Project description:Obesity is well known to be a major cause of several chronic metabolic diseases, which can be partially counteracted by exercise. This is due, in part, to an upregulation of mitochondrial activity through increased nicotinamide adenine dinucleotide (NAD(+)). Recent studies have shown that NAD(+) levels can be increased by using the NAD(+) precursor, nicotinamide mononucleotide (NMN) leading to the suggestion that NMN could be a useful intervention in diet related metabolic disorders. In this study we compared the metabolic, and especially mitochondrial-associated, effects of exercise and NMN in ameliorating the consequences of high-fat diet (HFD) induced obesity in mice. Sixty female 5 week old C57BL6/J mice were allocated across five groups: Chow sedentary: CS; Chow exercise: CEX; HFD sedentary: HS; HFD NMN: HNMN; HFD exercise: HEX (12/group). After 6 weeks of diet, exercise groups underwent treadmill exercise (15 m/min for 45 min), 6 days per week for 6 weeks. NMN or vehicle (500 mg/kg body weight) was injected (i.p.) daily for the last 17 days. No significant alteration in body weight was observed in response to exercise or NMN. The HFD significantly altered adiposity, glucose tolerance, plasma insulin, NADH levels and citrate synthase activity in muscle and liver. HEX and HNMN groups both showed significantly improved glucose tolerance compared to the HS group. NAD(+) levels were increased significantly both in muscle and liver by NMN whereas exercise increased NAD(+) only in muscle. Both NMN and exercise ameliorated the HFD-induced reduction in liver citrate synthase activity. However, exercise, but not NMN, ameliorated citrate synthase activity in muscle. Overall these data suggest that while exercise and NMN-supplementation can induce similar reversal of the glucose intolerance induced by obesity, they are associated with tissue-specific effects and differential alterations to mitochondrial function in muscle and liver.
Project description:OBJECTIVE:To utilize a nonhuman primate model to examine the impact of maternal high-fat diet (HFD) consumption and pre-pregnancy obesity on offspring intake of palatable food and to examine whether maternal HFD consumption impaired development of the dopamine system, critical for the regulation of hedonic feeding. METHODS:The impact of exposure to maternal HFD and obesity on offspring consumption of diets of varying composition was assessed after weaning. The influence of maternal HFD consumption on the development of the prefrontal cortex-dopaminergic system at 13 months of age was also examined. RESULTS:During a preference test, offspring exposed to maternal HFD consumption and obesity displayed increased intake of food high in fat and sugar content relative to offspring from lean control mothers. Maternal HFD consumption suppressed offspring dopamine signaling (as assessed by immunohistochemistry) relative to control offspring. Specifically, there was decreased abundance of dopamine fibers and of dopamine receptor 1 and 2 proteins. CONCLUSIONS:This study reveals that offspring exposed to both maternal HFD consumption and maternal obesity during early development are at increased risk for obesity due to overconsumption of palatable energy-dense food, a behavior that may be related to reduced central dopamine signaling.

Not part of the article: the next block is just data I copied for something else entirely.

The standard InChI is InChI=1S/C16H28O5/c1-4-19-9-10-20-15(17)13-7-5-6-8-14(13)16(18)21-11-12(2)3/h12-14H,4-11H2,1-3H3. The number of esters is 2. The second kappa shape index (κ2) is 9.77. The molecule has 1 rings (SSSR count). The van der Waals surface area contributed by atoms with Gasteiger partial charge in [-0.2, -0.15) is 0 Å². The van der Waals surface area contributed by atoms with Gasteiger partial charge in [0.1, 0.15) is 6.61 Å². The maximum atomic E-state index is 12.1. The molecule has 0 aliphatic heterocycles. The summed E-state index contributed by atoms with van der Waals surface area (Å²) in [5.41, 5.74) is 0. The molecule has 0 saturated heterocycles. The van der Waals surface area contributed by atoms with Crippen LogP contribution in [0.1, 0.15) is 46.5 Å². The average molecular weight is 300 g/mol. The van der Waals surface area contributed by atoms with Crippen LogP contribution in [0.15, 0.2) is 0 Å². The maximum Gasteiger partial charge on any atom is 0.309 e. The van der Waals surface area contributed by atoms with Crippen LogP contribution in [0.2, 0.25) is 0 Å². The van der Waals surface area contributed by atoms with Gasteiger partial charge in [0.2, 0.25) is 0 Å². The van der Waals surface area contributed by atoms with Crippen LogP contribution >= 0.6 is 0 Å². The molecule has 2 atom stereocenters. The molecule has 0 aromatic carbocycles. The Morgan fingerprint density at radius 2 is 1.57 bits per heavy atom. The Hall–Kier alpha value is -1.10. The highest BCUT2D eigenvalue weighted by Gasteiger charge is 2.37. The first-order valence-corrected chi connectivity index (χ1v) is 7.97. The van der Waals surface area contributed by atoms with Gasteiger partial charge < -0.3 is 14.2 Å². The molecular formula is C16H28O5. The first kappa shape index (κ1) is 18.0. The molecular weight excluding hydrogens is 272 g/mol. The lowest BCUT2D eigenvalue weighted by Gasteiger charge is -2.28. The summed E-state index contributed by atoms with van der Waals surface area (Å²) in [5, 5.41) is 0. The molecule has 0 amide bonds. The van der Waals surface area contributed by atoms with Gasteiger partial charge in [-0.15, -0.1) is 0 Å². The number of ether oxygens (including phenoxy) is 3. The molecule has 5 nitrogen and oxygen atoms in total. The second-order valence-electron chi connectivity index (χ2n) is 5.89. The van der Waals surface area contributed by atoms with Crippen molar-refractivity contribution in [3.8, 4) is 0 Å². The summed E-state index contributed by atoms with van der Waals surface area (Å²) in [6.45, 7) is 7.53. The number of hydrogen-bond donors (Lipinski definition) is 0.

Project description:Previous studies have shown that maternal diet-induced obesity leads to increased risk of type 2 diabetes in offspring. The current study investigated if weaning onto an obesogenic diet exaggerated the detrimental effects of maternal diet-induced obesity in adipose tissue. Maternal obesity and offspring obesity led to reduced expression of key insulin signalling proteins, including insulin receptor substrate-1 (IRS-1). The effects of maternal obesity and offspring obesity were, generally, independent and additive. Irs1 mRNA levels were similar between all four groups of offspring, suggesting that in both cases post-transcriptional regulation was involved. Maternal diet-induced obesity increased miR-126 expression however levels of this miR were not influenced by a post-weaning obesogenic diet. In contrast, a post-weaning obesogenic diet was associated with increased levels of suppressor of cytokine signaling-1, implicating increased degradation of IRS-1 as an underlying mechanism. Our results suggest that whilst programmed reductions in IRS-1 are associated with increased levels of miR-126 and consequently reduced translation of Irs1 mRNA, the effects of a post-weaning obesogenic diet on IRS-1 are mediated by miR-126 independent mechanisms, including increased IRS-1 protein degradation. These divergent mechanisms explain why the combination of maternal obesity and offspring obesity leads to the most pronounced effects on offspring metabolism.